As those of you who follow our Twitter (www.twitter.com/fpvuk) will already know, FPV UK strongly condemns the BBC’s programme ‘Britain’s next Air Disaster? Drones’ which aired on BBC Two at 9.30pm on 1st July. The programme has also been repeated several times, will be repeated several more times over the next month and is available on iPlayer here: https://www.bbc.co.uk/iplayer/episode/m0006h51/britains-next-air-disaster-drones
The show purported to be about the risk of an air disaster involving a drone, yet it focused entirely on the severity without any mention of the likelihood. (Which is very low).
The impact tests used a completely unrepresentative wing from an old GA aircraft (which would never have flown at 250kts in its life). They first fired a gelatin bag at the wing, apparently to represent a bird (a bird with no bones or muscle apparently). Then, with the wing already weakened, they took a drone and smashed it to bits (removing all of it’s frangibility), added black rods (which would have concentrated the force in a small area on the wing perforating it and preventing the projectile from deflecting off the wing), added a metal block and fired it at the wing.
For comparison a current A380 airliner wing is shown below with a man standing on it. Clearly, given that the airliner wing is several times the size of the entire test lab in the programme, the damage shown would have been nowhere near the control surfaces. And, had a real drone been fired at an actual airliner wing, it seems very likely that it would do no damage at all.
The drone used in the test was an older model DJI Phantom which weighs approximately 1.3kg. This is no longer representative of the fleet. The most popular drones are the DJI Mavic 2 which weighs 905g (31% less mass), DJI Mavic Air which weighs 430g (67% less mass) and DJI Spark which weighs 300g (77% less mass). This reduced mass makes a huge difference to the kinetic energy involved in a collision. (For reference EASA, UK CAA, FAA and other aviation regulators consider upto 250g as ‘harmless’).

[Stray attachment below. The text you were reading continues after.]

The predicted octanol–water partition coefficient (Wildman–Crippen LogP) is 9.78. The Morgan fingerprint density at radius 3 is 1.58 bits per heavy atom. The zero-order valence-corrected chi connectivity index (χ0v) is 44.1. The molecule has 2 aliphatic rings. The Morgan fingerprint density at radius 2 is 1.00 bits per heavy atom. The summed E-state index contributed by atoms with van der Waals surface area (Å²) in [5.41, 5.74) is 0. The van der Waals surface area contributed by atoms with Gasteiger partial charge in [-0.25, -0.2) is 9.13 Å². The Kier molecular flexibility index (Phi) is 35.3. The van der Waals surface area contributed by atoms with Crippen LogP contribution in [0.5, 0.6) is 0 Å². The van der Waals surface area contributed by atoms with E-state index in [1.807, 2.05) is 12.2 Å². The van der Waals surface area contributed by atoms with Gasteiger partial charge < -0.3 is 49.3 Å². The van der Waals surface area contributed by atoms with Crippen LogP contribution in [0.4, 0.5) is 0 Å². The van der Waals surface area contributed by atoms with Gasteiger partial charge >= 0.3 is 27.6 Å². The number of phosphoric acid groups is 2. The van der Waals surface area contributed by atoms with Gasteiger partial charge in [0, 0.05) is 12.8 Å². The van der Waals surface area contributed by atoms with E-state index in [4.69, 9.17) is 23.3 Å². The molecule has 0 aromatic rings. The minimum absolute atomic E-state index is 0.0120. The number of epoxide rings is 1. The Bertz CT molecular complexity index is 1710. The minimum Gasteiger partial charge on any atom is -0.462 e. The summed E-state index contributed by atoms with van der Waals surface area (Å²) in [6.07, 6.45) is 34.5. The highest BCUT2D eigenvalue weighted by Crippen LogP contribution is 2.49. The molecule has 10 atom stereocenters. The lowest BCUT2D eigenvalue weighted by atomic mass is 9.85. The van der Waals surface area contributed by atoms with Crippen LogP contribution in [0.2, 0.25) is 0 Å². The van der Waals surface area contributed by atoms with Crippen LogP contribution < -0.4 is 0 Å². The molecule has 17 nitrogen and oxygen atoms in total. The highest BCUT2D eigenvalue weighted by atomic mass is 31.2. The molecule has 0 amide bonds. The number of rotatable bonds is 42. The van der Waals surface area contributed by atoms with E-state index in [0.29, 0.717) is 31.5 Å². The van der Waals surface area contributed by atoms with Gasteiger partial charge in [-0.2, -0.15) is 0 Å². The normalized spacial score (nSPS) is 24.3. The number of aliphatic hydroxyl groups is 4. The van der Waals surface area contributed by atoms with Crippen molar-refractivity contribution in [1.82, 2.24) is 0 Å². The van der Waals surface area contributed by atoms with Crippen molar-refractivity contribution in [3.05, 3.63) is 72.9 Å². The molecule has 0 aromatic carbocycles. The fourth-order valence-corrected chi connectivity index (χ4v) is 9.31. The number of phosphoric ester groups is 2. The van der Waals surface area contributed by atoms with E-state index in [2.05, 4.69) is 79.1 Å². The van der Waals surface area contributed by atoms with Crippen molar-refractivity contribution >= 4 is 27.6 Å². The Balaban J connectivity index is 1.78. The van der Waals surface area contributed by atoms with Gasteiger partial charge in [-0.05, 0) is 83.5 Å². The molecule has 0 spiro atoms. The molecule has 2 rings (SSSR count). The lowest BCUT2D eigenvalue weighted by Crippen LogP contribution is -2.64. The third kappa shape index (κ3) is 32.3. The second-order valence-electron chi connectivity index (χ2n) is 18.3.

The failure to explain what an airprox report is (an unproven eyewitness account)(despite the producers being made aware of this fact and airproxrealitycheck.org) and the decision to exclude interviews given by representatives from DJI and the BMFA, which no doubt would have provided some balance, highlights the intentions of the producers to make a sensational programme with no regard for the truth.
Suggesting that racing drones could be flown from hundreds of miles away, loaded with munitions, is a complete misrepresentation of the facts. A racing drone cannot carry meaningful weight, has a battery life of between 3 and 6 minutes, has a radio range of a few hundred metres with direct line of sight (a lot less in an urban environment) and that’s not to mention the skill of the pilots. Drone racers spend months and months, and (safely) crash time and again to be able to do what they do.
The programme also failed to mention that the military uses technology to jam radio signals to prevent remotely triggered IEDs and prevent drones flying near to them.
Aldo Kane was subsequently interviewed on London Live and was more truthful: https://www.londonlive.co.uk/news/2019-07-03/aldo-kane-is This just shows that the BBC/ Windfall Films were aware of how flawed and untrue their programme is. Yet they still chose to air it and continue to repeat it and make it available on iPlayer.
We strongly encourage all of our members, and anyone with an interest in fair and unbiased reporting, to log an official complaint with the BBC here: http://www.bbc.co.uk/complaints/complain-online/
Find local FPV Drone clubs and register your interestFind Local Clubs